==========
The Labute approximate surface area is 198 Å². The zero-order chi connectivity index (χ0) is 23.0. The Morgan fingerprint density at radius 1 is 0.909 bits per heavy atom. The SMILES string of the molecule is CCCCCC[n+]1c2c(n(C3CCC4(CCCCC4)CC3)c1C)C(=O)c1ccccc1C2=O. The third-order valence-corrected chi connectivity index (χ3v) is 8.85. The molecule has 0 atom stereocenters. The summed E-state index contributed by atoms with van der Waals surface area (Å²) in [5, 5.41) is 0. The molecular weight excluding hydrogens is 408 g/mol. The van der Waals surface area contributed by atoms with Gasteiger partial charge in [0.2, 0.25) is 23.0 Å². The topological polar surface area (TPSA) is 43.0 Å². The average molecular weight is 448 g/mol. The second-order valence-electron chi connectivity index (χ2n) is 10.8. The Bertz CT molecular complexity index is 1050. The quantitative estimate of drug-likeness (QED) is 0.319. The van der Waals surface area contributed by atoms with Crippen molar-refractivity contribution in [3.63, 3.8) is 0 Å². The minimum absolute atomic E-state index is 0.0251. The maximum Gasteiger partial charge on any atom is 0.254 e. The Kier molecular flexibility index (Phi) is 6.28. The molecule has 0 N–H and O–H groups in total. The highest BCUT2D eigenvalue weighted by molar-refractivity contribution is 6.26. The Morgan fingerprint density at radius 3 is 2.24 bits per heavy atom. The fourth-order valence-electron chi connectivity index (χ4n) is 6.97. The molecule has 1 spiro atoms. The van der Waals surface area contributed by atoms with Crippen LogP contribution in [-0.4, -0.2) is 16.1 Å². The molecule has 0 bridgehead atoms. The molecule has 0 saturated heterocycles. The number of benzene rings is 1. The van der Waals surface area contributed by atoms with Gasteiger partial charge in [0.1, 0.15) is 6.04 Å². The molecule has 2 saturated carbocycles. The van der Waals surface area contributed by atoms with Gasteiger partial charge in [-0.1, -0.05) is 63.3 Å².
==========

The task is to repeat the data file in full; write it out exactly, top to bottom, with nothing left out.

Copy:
The Labute approximate surface area is 198 Å². The zero-order chi connectivity index (χ0) is 23.0. The Morgan fingerprint density at radius 1 is 0.909 bits per heavy atom. The SMILES string of the molecule is CCCCCC[n+]1c2c(n(C3CCC4(CCCCC4)CC3)c1C)C(=O)c1ccccc1C2=O. The third-order valence-corrected chi connectivity index (χ3v) is 8.85. The molecule has 0 atom stereocenters. The summed E-state index contributed by atoms with van der Waals surface area (Å²) in [5, 5.41) is 0. The molecular weight excluding hydrogens is 408 g/mol. The van der Waals surface area contributed by atoms with Gasteiger partial charge in [0.2, 0.25) is 23.0 Å². The topological polar surface area (TPSA) is 43.0 Å². The average molecular weight is 448 g/mol. The second-order valence-electron chi connectivity index (χ2n) is 10.8. The Bertz CT molecular complexity index is 1050. The quantitative estimate of drug-likeness (QED) is 0.319. The van der Waals surface area contributed by atoms with Crippen molar-refractivity contribution in [3.63, 3.8) is 0 Å². The minimum absolute atomic E-state index is 0.0251. The maximum Gasteiger partial charge on any atom is 0.254 e. The Kier molecular flexibility index (Phi) is 6.28. The molecule has 0 N–H and O–H groups in total. The highest BCUT2D eigenvalue weighted by molar-refractivity contribution is 6.26. The Morgan fingerprint density at radius 3 is 2.24 bits per heavy atom. The fourth-order valence-electron chi connectivity index (χ4n) is 6.97. The molecule has 1 spiro atoms. The van der Waals surface area contributed by atoms with Crippen LogP contribution in [-0.4, -0.2) is 16.1 Å². The molecule has 0 bridgehead atoms. The molecule has 0 saturated heterocycles. The number of benzene rings is 1. The van der Waals surface area contributed by atoms with Gasteiger partial charge in [0.1, 0.15) is 6.04 Å². The molecule has 2 saturated carbocycles. The van der Waals surface area contributed by atoms with Gasteiger partial charge in [-0.1, -0.05) is 63.3 Å².